Smooth, silky and sinful

If you were anywhere near the campus bookstore last Thursday afternoon you probably noticed the mouthwatering and unmistakable aroma of chocolate overpowering the clean scent of new books.

If you were there between 1 and 2 p.m. you undoubtedly saw a large clump of spectators ages 16 to 60 packed shoulder to shoulder among the clothing and souvenirs. Their attention was focused on the tall gentleman in the chef’s hat behind a table at the front, who was talking a mile a minute as he juggled bowl after bowl of glorious, glistening chocolate.

No, he’s not Willy Wonka. But he is the next best thing: the UAA Culinary Arts and Hospitality Department’s own personal chocolate guru Chef Wolfram Vern. As the dessert and baking instructor, Vern has presented “Chocolate, Chocolate, Chocolate,” an hour-long whirlwind introduction to chocolate, twice a year for the past 11 years.

Vern demonstrated how to temper chocolate, a process whereby chocolate is melted to a smooth liquid and prepared for molding. He also discussed the difference between white chocolate and the confectionary coating that is used as a substitute for white chocolate in many commercial candies. White chocolate is made from coco butter while the coating contains a substitute like palm or vegetable oil that makes it easier to handle.

“There’s a big difference in color,” Vern said, while discussing how to tell the difference. “Coco butter is naturally yellow in color. The confectionary coating is pure white.”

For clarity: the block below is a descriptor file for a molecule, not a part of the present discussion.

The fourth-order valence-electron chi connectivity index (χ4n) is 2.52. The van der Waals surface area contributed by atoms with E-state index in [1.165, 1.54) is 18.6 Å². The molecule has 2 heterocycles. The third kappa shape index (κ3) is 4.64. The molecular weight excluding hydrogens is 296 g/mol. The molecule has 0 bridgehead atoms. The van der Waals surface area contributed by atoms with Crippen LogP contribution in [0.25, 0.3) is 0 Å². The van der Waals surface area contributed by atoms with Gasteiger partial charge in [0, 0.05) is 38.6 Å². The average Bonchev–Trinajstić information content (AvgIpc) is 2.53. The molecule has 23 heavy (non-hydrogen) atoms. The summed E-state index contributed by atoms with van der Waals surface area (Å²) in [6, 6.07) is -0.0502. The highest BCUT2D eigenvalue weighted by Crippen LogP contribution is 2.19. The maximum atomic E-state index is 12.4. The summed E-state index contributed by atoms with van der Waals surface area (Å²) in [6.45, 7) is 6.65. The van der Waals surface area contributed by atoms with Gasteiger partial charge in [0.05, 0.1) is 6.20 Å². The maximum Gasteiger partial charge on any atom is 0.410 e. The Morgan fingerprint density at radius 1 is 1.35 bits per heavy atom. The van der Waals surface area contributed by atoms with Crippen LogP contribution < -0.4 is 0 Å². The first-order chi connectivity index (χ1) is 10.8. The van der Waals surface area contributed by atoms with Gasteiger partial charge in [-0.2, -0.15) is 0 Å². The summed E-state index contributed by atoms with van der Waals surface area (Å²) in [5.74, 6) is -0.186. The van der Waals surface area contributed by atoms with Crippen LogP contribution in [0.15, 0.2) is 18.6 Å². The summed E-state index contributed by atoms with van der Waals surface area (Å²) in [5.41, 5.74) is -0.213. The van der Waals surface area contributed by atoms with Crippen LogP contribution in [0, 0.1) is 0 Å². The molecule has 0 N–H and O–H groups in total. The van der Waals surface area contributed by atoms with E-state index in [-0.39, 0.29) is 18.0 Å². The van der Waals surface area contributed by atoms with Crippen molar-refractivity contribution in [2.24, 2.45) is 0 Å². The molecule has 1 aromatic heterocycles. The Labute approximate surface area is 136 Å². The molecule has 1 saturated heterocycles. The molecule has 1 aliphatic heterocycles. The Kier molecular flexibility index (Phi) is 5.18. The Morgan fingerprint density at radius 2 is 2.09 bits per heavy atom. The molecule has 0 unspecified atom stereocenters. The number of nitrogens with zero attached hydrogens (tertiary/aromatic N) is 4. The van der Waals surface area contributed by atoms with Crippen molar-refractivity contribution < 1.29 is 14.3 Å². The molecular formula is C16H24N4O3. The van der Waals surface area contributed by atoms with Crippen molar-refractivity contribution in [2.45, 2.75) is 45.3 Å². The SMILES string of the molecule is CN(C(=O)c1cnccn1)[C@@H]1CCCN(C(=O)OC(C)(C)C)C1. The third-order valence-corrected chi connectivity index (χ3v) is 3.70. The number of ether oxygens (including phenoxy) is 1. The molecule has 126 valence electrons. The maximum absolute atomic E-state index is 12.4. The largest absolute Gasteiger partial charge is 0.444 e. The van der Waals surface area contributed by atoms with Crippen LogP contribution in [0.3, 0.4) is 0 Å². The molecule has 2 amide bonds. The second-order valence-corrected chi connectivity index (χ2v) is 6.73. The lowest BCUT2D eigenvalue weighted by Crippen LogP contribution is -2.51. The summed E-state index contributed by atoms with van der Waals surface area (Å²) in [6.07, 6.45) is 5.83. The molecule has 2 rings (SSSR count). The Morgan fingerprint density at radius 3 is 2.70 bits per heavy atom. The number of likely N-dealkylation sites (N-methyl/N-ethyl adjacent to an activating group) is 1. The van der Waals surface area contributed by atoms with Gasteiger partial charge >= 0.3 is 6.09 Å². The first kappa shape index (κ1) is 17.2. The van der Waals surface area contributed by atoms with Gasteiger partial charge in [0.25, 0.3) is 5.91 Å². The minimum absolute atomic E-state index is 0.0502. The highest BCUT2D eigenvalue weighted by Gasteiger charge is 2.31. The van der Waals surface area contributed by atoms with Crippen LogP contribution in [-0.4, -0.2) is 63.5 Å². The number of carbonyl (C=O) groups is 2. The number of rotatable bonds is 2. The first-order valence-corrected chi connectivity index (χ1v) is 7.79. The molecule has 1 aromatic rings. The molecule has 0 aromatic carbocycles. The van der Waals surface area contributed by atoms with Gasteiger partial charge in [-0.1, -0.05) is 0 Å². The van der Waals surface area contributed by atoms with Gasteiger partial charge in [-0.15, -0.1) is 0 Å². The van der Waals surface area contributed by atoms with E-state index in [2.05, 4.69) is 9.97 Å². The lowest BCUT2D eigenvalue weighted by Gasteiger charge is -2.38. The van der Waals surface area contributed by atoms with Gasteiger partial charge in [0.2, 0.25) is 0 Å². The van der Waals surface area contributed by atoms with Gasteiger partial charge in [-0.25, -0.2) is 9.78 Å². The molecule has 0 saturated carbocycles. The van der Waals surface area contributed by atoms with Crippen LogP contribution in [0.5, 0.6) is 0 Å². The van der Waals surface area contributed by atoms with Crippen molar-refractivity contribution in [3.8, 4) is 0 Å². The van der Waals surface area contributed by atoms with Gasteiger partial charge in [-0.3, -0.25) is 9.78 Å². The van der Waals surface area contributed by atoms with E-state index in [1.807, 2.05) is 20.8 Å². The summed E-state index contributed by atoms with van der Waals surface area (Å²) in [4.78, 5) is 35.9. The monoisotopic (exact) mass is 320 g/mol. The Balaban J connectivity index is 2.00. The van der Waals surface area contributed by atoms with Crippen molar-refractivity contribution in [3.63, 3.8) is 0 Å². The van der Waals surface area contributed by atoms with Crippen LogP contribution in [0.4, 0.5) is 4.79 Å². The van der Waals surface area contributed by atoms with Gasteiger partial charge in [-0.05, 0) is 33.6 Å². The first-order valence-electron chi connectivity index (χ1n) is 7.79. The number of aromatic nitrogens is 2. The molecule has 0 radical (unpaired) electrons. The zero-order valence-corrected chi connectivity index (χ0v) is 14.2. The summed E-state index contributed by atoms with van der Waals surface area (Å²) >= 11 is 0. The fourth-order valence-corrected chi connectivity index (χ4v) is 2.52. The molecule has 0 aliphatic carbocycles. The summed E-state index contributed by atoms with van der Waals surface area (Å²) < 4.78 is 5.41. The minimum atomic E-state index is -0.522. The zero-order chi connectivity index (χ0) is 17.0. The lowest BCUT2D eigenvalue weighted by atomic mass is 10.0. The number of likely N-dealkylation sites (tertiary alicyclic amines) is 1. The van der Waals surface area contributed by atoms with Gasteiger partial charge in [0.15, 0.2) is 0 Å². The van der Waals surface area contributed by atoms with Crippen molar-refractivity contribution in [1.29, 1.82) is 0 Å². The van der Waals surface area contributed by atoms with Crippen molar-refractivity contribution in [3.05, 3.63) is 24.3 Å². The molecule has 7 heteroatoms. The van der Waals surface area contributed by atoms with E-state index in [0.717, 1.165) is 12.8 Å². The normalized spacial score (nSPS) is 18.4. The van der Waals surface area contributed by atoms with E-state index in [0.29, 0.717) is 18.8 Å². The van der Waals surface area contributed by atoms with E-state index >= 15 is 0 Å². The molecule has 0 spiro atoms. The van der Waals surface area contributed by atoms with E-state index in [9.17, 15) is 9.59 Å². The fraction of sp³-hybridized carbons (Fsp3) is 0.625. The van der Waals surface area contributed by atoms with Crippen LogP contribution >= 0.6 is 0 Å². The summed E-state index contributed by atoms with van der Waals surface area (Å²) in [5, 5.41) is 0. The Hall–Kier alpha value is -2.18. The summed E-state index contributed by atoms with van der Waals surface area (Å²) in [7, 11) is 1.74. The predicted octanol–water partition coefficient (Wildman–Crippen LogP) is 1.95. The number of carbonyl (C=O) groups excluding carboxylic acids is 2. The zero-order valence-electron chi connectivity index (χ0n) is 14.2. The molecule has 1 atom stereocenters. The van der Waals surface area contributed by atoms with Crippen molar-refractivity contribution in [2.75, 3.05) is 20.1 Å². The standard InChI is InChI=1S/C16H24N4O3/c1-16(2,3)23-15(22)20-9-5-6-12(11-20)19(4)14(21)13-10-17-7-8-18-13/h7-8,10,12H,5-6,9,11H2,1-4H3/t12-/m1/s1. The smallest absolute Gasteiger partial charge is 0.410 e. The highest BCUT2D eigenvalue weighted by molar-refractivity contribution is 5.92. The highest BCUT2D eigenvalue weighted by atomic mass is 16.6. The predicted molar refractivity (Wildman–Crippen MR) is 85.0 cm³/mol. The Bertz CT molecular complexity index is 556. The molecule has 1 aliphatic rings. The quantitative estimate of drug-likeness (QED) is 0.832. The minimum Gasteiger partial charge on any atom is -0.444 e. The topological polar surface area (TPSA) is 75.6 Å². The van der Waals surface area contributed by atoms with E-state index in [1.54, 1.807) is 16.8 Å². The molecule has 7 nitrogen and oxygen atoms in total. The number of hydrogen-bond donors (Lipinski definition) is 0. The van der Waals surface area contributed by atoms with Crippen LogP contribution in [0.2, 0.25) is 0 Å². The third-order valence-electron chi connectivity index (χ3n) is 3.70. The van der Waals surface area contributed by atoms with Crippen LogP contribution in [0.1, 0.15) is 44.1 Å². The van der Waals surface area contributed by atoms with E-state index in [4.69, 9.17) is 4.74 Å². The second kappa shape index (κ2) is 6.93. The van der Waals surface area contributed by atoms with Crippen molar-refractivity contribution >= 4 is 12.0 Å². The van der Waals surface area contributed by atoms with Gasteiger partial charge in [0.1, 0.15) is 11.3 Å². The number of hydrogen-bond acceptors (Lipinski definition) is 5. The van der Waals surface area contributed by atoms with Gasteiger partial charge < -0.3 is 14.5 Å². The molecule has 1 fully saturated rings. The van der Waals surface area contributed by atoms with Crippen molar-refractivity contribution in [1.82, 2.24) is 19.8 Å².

The tables in front of him were laden with a mouth-watering array of gingerbread houses and cookies, white chocolate masks, and enormous slabs of dark and semi-sweet chocolate.

Periodically throughout the presentation, four of his students made rounds through the crowd passing out samples of white, dark, milk and semi-sweet chocolates and slices of Italian Ciabatta bread.

congratulations from UPD to UAA graduates
- Advertisement -

“The bread is not chocolate,” Vern explained. “It’s to cleanse your palate in between the dark chocolates. It’s kind of like tasting wine.”

As his assistant Becky Chiariello weaved in and out of the crowd, silver serving platter in hand, distributing the first of the samples of Belgian Callebaut chocolate, Vern explained the proper way to taste the treat.

“The best way to do it is to let it melt in your mouth. You don’t want to chew it, unless you just can’t wait,” Vern said, but he is no chocolate snob. With a sheepish grin he admitted an affinity for Reeses’ Peanut Butter Cups.

“I don’t think I’ve ever gotten sick of it,” Vern replied when asked. “There’s always room for chocolate.”

“It’s fun because you’re making something that sparkles and smells good,” Chiariello, who is in her fourth semester with the culinary arts program, said. “In fact, the average weight gain for students in the program is 25-30 pounds.”

“Thank God tasting spoons are so small,” fellow culinary arts student Sasha Bonk said.